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The unauthorized school handbook for bewildered parents and caregivers

An insider’s guide to everything you need to know, but are never actually told, about having a kid in school.

Images from Adobe Stock/Globe staff illustration

Students get plenty of guidance when starting a new school year: orientations, camps, tours. But us, their hapless parents and caregivers? Seems we’re either flooded with details or groping for information, resorting to frantic night-before-school text threads and hidden Facebook groups.

If the first month back left you frazzled, there’s still time to get acclimated. Here’s the handbook that you wish you had a few weeks ago — no expired links, passwords, or secret societies necessary.


A healthy school community prioritizes expectations and communicates them clearly. You’ll need: the negotiation skills of Don Draper in his prime, the executive functioning prowess of an MIT-designed robot, a law degree (when applicable), the open-ended “work” schedule of a socialite, the budget of Herb Chambers, priority access to Target’s school supply inventory, and ideally a few psychic powers.


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We recommend carpooling. Please note that all streets within a 2-mile radius of school are closed from 7:55 a.m. until 8:10 a.m. daily, except for one narrow one-way road adjacent to the front entrance, reserved for kindergarten drop-off. Please drive courteously and remove your side mirrors before proceeding.

We realize that not every family enjoys this convenience. If your child rides public transportation, particularly Boston Public Schools buses or the Orange Line, we will allow up to 20 excused absences per term. Remote attendance is also encouraged while in transit, unless of course your child is stuck in a tunnel.


Understandably, many people wonder how a typical schedule unfolds. We believe in transparency: 95 percent of your time will be spent securing after-school coverage, which is harder to find than a parking space at Market Basket before a Patriots game.

You’ll learn about after-school options through secret handshakes, outright begging, or paying a legacy family to relocate out of district. If this doesn’t work, just cobble together a byzantine array of afternoon enrichment activities for your child regardless of interests, including (but not limited to) archery on ice and parkour for clowns. Please be truly desperate, not to mention able to click “refresh” on your browser for hours until slots open at the exact moment you need to use the bathroom. Bring your strong Internet connection and stronger bladder for maximum success!


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Parents who can multitask have an advantage. You will want to scan bountiful administrative e-mails for detail, synthesizing information that uses a medley of fonts, colors, links, grammatical conventions, and unusual Capitalization Preferences. Please be prepared for an influx of urgent notes saying the exact same thing from dozens of sources with the most important takeaway buried at the bottom. Many of these e-mails demand immediate responses and arrive threateningly in unison, so our winningest parents possess an abiding sense of duty mixed with paranoia.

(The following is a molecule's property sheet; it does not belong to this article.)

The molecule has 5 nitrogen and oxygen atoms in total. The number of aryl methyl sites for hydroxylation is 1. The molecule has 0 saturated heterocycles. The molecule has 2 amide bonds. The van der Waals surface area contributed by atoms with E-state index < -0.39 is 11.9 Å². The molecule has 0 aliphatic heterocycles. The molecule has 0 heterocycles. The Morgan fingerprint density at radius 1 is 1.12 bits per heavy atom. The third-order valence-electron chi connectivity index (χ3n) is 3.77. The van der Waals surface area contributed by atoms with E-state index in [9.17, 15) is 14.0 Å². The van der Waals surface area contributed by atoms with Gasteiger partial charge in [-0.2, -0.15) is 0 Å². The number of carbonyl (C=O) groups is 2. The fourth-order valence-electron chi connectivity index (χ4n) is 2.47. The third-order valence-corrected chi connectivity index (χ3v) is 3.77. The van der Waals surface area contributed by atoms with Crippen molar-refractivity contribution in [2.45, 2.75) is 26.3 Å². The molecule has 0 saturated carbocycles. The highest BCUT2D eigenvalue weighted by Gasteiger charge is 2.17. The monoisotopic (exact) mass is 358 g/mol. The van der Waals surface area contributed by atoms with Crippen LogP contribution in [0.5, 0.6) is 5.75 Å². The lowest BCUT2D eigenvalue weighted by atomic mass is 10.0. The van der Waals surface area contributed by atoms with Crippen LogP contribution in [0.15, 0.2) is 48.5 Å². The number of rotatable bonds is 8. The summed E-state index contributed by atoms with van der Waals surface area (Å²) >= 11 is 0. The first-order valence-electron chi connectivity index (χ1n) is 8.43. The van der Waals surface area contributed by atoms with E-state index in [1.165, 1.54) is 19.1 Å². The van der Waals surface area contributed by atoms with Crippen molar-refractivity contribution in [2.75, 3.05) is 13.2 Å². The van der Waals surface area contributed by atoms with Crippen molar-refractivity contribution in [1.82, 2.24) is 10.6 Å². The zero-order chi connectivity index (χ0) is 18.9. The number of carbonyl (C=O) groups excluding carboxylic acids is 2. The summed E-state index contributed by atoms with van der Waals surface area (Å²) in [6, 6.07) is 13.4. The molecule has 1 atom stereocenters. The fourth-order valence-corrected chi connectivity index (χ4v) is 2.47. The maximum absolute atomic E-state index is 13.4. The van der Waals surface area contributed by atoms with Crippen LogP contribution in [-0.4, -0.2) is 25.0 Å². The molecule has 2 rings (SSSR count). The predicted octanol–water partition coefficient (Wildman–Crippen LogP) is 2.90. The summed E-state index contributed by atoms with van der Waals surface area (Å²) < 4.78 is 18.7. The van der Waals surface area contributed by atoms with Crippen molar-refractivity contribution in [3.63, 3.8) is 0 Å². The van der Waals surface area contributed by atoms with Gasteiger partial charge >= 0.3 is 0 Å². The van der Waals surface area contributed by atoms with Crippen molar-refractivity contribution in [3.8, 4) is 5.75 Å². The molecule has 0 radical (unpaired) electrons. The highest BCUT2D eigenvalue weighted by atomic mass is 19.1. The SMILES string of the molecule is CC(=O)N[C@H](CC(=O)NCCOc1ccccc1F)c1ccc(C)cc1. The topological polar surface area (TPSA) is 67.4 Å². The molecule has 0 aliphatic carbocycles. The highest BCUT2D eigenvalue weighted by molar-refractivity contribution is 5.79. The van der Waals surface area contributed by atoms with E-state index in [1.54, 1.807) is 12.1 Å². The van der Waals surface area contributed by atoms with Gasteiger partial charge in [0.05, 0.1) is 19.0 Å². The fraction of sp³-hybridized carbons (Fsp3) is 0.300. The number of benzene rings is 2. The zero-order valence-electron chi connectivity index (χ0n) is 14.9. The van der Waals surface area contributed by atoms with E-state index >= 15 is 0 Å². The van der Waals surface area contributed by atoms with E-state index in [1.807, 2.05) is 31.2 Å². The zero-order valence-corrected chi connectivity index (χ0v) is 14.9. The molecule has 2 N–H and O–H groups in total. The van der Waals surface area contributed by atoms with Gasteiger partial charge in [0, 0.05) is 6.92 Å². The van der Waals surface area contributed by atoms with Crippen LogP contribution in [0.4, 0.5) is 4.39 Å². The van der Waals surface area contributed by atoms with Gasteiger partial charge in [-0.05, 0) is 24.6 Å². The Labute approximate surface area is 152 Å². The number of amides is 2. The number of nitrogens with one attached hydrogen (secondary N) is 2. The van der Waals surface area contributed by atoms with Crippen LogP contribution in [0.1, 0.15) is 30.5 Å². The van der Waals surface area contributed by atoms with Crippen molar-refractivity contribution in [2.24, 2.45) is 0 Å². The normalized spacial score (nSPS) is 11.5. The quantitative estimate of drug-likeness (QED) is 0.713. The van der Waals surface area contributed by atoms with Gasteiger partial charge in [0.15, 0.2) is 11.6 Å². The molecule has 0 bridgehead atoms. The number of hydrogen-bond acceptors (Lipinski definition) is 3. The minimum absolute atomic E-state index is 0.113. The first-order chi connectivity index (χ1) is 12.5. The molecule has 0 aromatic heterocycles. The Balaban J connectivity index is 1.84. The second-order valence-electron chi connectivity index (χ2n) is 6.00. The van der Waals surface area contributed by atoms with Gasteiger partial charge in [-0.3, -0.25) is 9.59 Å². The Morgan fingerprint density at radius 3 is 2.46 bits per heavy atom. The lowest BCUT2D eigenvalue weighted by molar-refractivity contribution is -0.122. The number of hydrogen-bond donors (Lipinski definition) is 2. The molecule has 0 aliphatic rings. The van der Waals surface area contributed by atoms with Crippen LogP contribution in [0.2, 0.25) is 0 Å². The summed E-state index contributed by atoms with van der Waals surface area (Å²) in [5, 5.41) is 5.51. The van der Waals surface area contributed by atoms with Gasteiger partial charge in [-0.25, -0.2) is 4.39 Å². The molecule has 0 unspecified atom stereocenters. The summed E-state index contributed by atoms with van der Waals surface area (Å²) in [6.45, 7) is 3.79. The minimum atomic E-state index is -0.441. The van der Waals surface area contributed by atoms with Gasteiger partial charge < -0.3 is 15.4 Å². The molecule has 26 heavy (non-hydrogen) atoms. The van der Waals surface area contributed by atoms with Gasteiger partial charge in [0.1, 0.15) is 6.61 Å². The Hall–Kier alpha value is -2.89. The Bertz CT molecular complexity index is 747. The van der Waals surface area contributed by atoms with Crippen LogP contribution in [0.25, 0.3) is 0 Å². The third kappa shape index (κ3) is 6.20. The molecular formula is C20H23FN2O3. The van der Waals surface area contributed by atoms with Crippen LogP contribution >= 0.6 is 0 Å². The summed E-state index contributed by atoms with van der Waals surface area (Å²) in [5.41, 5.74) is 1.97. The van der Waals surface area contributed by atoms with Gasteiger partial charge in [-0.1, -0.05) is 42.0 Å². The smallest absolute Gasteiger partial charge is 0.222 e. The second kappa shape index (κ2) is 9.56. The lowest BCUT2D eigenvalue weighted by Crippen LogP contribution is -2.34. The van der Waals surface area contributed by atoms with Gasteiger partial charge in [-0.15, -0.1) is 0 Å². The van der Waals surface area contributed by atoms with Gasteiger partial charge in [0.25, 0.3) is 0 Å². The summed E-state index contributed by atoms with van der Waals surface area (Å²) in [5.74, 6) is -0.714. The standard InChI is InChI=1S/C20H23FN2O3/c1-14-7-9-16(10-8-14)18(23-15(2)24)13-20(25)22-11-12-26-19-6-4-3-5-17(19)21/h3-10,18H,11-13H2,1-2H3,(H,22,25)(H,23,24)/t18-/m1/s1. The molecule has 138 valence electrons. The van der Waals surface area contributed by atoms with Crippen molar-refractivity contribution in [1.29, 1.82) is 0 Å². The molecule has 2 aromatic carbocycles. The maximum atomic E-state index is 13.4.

Organization is essential, too. Do you have on hand your child’s birth certificate, long-form vaccination records, 10-page dismissal plan, five approved and CORI-checked emergency contacts, name and birthplace of your child’s physician, and your own second-grade report card? A savvy filing method will make sharing these forms a snap. You must upload this information to no fewer than five separate places — we believe in information sharing! — each with its own log-in method and password. This task is ideally suited to a persistent individual with a scrapbooking hobby.


We suggest ordering school supplies well in advance, even if you don’t know what they are. Let’s pretend this advice is not coming too late.


We suggest a three-hole punch, 2-inch binder, and a 1-inch pencil case that will hold zero of your child’s belongings because they prefer to keep everything loose in their backpack. Also helpful: labels that will peel off by Halloween; earbuds to be lost on the bus; and a water bottle that reflects your child’s highly personal aesthetic and worldview, at least until it is overtaken by mold.


We also suggest familiarity with GeoCities, a website last seen during the Clinton administration. This will help as you navigate the PowerSchool information portal. Here you’ll find your child’s schedule, teachers’ names, grades, and criminal record on a gray grid that resembles a pathology report rendered in 8-point font. You will unearth the most pertinent information on an obscure tab that often fails to load and is only visible on a desktop computer.

Please remember, updates will appear seemingly at random and always wreak mental and emotional havoc on parents, children, and beleaguered vice principals who must waste their advanced degrees modifying teacher assignments based on temper tantrums.


Please maintain an unflappable sense of self. Particularly in these early weeks of a new year, tensions often erupt without warning. Your parent community might post desperate PowerSchool questions online or generate petitions to change protocols.